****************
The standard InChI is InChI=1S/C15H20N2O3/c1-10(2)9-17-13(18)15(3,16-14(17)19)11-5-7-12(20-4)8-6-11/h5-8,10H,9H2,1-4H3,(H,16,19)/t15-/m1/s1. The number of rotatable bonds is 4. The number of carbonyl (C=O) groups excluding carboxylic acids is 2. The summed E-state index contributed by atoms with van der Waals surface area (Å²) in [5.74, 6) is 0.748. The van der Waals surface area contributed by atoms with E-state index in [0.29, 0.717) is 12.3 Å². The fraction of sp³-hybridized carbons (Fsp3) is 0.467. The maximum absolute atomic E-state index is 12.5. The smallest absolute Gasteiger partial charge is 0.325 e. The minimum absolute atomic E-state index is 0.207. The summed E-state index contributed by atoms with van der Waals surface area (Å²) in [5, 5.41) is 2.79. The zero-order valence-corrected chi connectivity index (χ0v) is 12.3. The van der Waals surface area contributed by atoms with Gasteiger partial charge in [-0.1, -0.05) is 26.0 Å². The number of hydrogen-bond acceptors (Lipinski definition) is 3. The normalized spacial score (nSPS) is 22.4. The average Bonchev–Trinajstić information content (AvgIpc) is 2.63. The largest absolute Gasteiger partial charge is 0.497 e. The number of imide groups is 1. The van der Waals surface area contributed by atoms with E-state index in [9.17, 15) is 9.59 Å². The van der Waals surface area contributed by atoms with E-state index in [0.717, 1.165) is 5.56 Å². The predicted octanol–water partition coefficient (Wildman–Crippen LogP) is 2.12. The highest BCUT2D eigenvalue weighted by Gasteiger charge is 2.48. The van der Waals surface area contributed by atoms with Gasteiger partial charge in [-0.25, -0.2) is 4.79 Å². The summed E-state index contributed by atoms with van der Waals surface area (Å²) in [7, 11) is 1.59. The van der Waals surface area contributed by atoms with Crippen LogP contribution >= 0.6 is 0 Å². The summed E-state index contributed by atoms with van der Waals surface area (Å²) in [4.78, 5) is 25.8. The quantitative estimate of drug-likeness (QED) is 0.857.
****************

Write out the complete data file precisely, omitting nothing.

The standard InChI is InChI=1S/C15H20N2O3/c1-10(2)9-17-13(18)15(3,16-14(17)19)11-5-7-12(20-4)8-6-11/h5-8,10H,9H2,1-4H3,(H,16,19)/t15-/m1/s1. The number of rotatable bonds is 4. The number of carbonyl (C=O) groups excluding carboxylic acids is 2. The summed E-state index contributed by atoms with van der Waals surface area (Å²) in [5.74, 6) is 0.748. The van der Waals surface area contributed by atoms with E-state index in [0.29, 0.717) is 12.3 Å². The fraction of sp³-hybridized carbons (Fsp3) is 0.467. The maximum absolute atomic E-state index is 12.5. The smallest absolute Gasteiger partial charge is 0.325 e. The minimum absolute atomic E-state index is 0.207. The summed E-state index contributed by atoms with van der Waals surface area (Å²) in [5, 5.41) is 2.79. The zero-order valence-corrected chi connectivity index (χ0v) is 12.3. The van der Waals surface area contributed by atoms with Gasteiger partial charge in [-0.1, -0.05) is 26.0 Å². The number of hydrogen-bond acceptors (Lipinski definition) is 3. The normalized spacial score (nSPS) is 22.4. The average Bonchev–Trinajstić information content (AvgIpc) is 2.63. The largest absolute Gasteiger partial charge is 0.497 e. The number of imide groups is 1. The van der Waals surface area contributed by atoms with E-state index in [9.17, 15) is 9.59 Å². The van der Waals surface area contributed by atoms with E-state index in [0.717, 1.165) is 5.56 Å². The predicted octanol–water partition coefficient (Wildman–Crippen LogP) is 2.12. The highest BCUT2D eigenvalue weighted by Gasteiger charge is 2.48. The van der Waals surface area contributed by atoms with Gasteiger partial charge in [-0.25, -0.2) is 4.79 Å². The summed E-state index contributed by atoms with van der Waals surface area (Å²) in [7, 11) is 1.59. The van der Waals surface area contributed by atoms with Crippen LogP contribution >= 0.6 is 0 Å². The summed E-state index contributed by atoms with van der Waals surface area (Å²) in [4.78, 5) is 25.8. The quantitative estimate of drug-likeness (QED) is 0.857.